Finally, for examples of how commercial interest in seaweed in New Zealand has been developing, three firms are of particular interest.

Based in Paeroa in the Waikato, Agrisea have been manufacturing macro-algae concentrates and bioactive extractions for use in soil, plant, animal and human health applications since 1996. Their website is at

Pacific Harvest on Auckland’s North Shore manufacture and export a wide variety of seaweed-based products including agar, furikake, kelp seasonings, kombu, wakame and karengo. Their website is at

Roger and Nicki Beattie are innovative farmers based on the Banks Peninsula who have been developing food grade kelp under the brand name Valére, and kelp for agricultural and horticultural uses under the brand name Zelp. The Beatties have pioneered sustainable harvesting of Giant Kelp (Macrocsystis pyrifera) in a bay on the Banks Peninsula and they dry the kelp at their farm in Lansdowne Valley. Their website is at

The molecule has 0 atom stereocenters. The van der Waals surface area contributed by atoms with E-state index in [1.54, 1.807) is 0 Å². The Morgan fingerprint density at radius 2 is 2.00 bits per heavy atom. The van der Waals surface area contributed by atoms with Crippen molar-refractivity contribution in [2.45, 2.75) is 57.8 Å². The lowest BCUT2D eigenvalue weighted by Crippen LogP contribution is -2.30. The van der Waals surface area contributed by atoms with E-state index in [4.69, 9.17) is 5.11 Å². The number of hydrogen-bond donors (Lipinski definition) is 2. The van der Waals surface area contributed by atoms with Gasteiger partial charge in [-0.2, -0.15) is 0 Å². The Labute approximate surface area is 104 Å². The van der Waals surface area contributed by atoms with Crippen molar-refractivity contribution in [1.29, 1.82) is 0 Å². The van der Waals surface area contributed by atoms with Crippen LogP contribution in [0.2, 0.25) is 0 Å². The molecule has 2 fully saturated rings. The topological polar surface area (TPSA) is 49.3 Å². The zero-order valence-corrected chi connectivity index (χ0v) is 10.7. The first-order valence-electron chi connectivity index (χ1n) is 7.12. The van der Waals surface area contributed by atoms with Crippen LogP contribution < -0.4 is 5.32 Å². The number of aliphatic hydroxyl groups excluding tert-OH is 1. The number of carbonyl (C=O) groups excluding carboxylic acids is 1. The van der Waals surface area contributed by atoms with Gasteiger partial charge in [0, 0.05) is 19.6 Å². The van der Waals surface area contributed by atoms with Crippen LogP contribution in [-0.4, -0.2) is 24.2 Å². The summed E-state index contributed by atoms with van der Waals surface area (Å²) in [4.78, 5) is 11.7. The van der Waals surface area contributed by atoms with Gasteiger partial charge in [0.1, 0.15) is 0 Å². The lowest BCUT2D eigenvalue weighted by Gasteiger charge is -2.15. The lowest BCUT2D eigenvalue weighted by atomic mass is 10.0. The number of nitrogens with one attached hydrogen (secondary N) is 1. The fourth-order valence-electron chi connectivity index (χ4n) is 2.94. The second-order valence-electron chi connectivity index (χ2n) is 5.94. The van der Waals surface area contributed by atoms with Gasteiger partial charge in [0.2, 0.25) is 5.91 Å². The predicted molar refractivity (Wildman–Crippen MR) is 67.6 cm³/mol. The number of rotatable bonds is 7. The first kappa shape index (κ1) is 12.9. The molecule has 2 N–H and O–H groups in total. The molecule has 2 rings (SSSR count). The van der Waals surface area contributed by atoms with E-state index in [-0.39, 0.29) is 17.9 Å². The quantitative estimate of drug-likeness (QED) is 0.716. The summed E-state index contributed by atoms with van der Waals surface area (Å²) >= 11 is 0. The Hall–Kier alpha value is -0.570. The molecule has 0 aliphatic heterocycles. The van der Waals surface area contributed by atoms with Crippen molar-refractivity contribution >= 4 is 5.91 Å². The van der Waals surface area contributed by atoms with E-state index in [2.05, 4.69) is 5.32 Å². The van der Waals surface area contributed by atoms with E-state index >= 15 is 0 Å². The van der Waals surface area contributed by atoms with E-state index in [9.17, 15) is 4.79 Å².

A small boat in a body of water with a mountain in the background

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Macrocystis pyrifera (Giant kelp) being farmed on the Banks Peninsula
A close up of a lush green field

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Giant Kelp drying at Roger and Nikki Beattie’s Lansdowne Farm in Canterbury

For a short, inspirational video on the Beattie’s approach to regenerative farming that features the farming of a wild sheep breed from the Chathams, weka, blue pearls and kelp, see the link at


Kelp farming in New Zealand has an obvious future as a macro-algae concentrate for soil and plant health, as an ingredient in various specialty food products and additives, as cattle feed and for the top dressing of pasture. Whether it can ever be farmed in sufficient quantity to act as a useful adjunct to carbon sequestration efforts on land remains to be seen. In her interview with Kim Hill on National Radio recently (12 October), Dr Marjan Van Den Belt mentioned a back of the envelop calculation that apparently showed that if a way could be found to grow kelp on offshore floating platforms in New Zealand’s EEZ, the amount of kelp required to offset ALL of New Zealand’s greenhouse gas emissions would take up a mere 2% of our EEZ.